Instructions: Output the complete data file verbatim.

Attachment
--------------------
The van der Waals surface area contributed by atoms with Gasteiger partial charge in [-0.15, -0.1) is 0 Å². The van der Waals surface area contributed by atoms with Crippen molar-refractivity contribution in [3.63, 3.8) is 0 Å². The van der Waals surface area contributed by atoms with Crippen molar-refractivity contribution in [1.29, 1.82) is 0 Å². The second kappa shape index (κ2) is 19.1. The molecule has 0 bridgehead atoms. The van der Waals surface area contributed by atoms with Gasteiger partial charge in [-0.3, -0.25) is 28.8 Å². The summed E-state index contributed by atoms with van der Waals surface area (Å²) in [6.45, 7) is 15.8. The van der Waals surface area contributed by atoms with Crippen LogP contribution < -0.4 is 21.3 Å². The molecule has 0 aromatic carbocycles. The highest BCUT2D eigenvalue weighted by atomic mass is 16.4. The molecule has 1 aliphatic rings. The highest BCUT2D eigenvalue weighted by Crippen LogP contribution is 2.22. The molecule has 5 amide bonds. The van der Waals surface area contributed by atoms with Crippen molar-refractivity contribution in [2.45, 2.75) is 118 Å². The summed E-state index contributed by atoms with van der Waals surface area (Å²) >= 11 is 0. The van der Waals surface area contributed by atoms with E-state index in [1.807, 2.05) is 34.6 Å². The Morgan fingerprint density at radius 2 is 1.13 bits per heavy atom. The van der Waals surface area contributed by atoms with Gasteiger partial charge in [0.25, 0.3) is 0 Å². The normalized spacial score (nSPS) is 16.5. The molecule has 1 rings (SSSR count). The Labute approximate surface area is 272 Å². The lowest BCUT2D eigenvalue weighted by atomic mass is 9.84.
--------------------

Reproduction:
The van der Waals surface area contributed by atoms with Gasteiger partial charge in [-0.15, -0.1) is 0 Å². The van der Waals surface area contributed by atoms with Crippen molar-refractivity contribution in [3.63, 3.8) is 0 Å². The van der Waals surface area contributed by atoms with Crippen molar-refractivity contribution in [1.29, 1.82) is 0 Å². The second kappa shape index (κ2) is 19.1. The molecule has 0 bridgehead atoms. The van der Waals surface area contributed by atoms with Gasteiger partial charge in [-0.3, -0.25) is 28.8 Å². The summed E-state index contributed by atoms with van der Waals surface area (Å²) in [6.45, 7) is 15.8. The van der Waals surface area contributed by atoms with Crippen LogP contribution < -0.4 is 21.3 Å². The molecule has 0 aromatic carbocycles. The highest BCUT2D eigenvalue weighted by atomic mass is 16.4. The molecule has 1 aliphatic rings. The highest BCUT2D eigenvalue weighted by Crippen LogP contribution is 2.22. The molecule has 5 amide bonds. The van der Waals surface area contributed by atoms with Crippen molar-refractivity contribution in [2.45, 2.75) is 118 Å². The summed E-state index contributed by atoms with van der Waals surface area (Å²) >= 11 is 0. The van der Waals surface area contributed by atoms with E-state index in [1.807, 2.05) is 34.6 Å². The Morgan fingerprint density at radius 2 is 1.13 bits per heavy atom. The van der Waals surface area contributed by atoms with Gasteiger partial charge in [0.25, 0.3) is 0 Å². The normalized spacial score (nSPS) is 16.5. The molecule has 1 rings (SSSR count). The Labute approximate surface area is 272 Å². The lowest BCUT2D eigenvalue weighted by atomic mass is 9.84.